Immediately prior to the Class Period, Quintel's common stock was trading at an all time high of $14.625 per share on July 14, 1997. See Compl. ¶ 59.

Only July 15, 1997, Quintel's financial results for the second quarter of fiscal 1997 were set forth in its Form 10-Q, signed by defendants" Schwartz and Harvey, and in a press release on that same day. The Form 10-Q stated Quintel's partnership with AT & T accounted for 24% of the increase in the prior year's net revenues. See Compl. ¶ 61. Also, the provision for chargebacks as a percentage of gross revenues was down from 43% in the prior year's second quarter to 28% for the second quarter of fiscal 1997. See id.

Soon after the announcement of Quintel's favorable financial results, the individual defendants sold over 730,000 shares of the Quintel stock that they owned for a collective profit of about $10 million. See Compl. ¶¶ 13, 15-20, 64-5. Defendant Schwartz sold 165,000 shares during the Class Period and realized aggregate proceeds of over $2.3 million. Defendant Greenwald sold 135,000 shares of Quintel common stock and realized $1,890,000. Defendant Hirsch sold 90,000 shares during the Class Period for proceeds of $1,260,000. Defendant Stollman sold 50,000 shares of Quintel common stock and realized $700,000. Defendant Gutterman sold 10,000 shares of Quintel common stock during the Class Period, realizing $138,880. Defendant Miller sold 112,500 shares of Quintel common stock for proceeds of $1,576,210. Defendant Feder sold 54,500 shares and realized $758,020. These sales accounted for approximately 48.8% of Quintel's trading volume during the seven trading days from July 18, 1997 through July 28, 1997. The total of 730,000 shares sold by the individual defendants during the Class Period represented a 156% increase over the total insider sales for the 14-month period prior to the start of the Class Period.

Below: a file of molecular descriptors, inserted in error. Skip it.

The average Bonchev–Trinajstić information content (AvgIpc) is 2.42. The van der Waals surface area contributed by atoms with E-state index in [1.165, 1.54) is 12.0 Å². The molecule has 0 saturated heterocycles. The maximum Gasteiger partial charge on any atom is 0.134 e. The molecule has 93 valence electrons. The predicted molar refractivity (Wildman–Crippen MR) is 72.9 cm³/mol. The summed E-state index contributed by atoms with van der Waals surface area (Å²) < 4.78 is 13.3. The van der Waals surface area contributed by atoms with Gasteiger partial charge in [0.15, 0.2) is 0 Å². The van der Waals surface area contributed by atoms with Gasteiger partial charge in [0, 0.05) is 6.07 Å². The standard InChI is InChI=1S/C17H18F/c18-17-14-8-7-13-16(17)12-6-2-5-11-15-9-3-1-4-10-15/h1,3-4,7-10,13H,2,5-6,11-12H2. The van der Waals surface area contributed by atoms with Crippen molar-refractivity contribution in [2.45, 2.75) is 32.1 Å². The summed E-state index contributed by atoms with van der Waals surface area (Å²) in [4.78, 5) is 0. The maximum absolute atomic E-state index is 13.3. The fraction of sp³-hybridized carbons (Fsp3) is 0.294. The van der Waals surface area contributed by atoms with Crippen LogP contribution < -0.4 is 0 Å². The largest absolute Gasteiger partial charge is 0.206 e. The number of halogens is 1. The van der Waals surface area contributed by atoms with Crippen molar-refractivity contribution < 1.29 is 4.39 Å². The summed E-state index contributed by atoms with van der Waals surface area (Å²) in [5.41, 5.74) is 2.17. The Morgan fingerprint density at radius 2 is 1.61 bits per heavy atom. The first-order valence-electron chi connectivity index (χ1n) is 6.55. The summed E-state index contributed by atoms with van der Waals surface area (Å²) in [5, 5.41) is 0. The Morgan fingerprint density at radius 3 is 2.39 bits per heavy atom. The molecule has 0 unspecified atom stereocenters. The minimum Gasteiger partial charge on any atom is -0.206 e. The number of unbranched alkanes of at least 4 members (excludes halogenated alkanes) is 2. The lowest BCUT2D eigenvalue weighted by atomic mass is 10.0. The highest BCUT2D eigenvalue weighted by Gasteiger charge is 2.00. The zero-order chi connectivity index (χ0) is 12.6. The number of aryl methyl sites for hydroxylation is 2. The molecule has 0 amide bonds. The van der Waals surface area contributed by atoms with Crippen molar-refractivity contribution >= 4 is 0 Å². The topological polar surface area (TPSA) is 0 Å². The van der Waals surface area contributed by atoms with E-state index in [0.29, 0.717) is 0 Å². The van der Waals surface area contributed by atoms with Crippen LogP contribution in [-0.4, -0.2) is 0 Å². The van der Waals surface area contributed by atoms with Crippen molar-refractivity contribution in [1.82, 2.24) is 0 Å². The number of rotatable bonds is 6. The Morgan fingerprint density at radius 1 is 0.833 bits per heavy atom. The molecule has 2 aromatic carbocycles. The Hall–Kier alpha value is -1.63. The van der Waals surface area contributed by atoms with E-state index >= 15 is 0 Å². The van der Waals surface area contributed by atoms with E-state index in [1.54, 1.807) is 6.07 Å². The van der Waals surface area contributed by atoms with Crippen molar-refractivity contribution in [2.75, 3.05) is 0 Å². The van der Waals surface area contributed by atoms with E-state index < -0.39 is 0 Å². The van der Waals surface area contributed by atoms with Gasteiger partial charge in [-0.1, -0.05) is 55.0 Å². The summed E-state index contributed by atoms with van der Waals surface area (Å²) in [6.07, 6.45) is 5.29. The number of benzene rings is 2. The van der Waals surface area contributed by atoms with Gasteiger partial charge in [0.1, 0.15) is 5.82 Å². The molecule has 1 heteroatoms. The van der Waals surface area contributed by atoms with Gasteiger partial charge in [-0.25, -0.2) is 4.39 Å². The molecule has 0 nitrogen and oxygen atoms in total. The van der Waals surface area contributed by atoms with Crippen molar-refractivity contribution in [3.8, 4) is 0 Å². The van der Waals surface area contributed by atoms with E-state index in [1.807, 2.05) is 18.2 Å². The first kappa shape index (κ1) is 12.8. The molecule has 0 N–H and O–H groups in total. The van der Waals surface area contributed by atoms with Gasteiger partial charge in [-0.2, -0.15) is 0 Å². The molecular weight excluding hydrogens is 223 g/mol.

On August 24, 1997, the Miami Herald published a news article stating that customers were being wrongfully induced to call Quintel's "900" numbers by false representations of free psychic readings. See Compl. ¶¶ 66-73. Complaints to state attorneys general were "pouring in" from all over the country.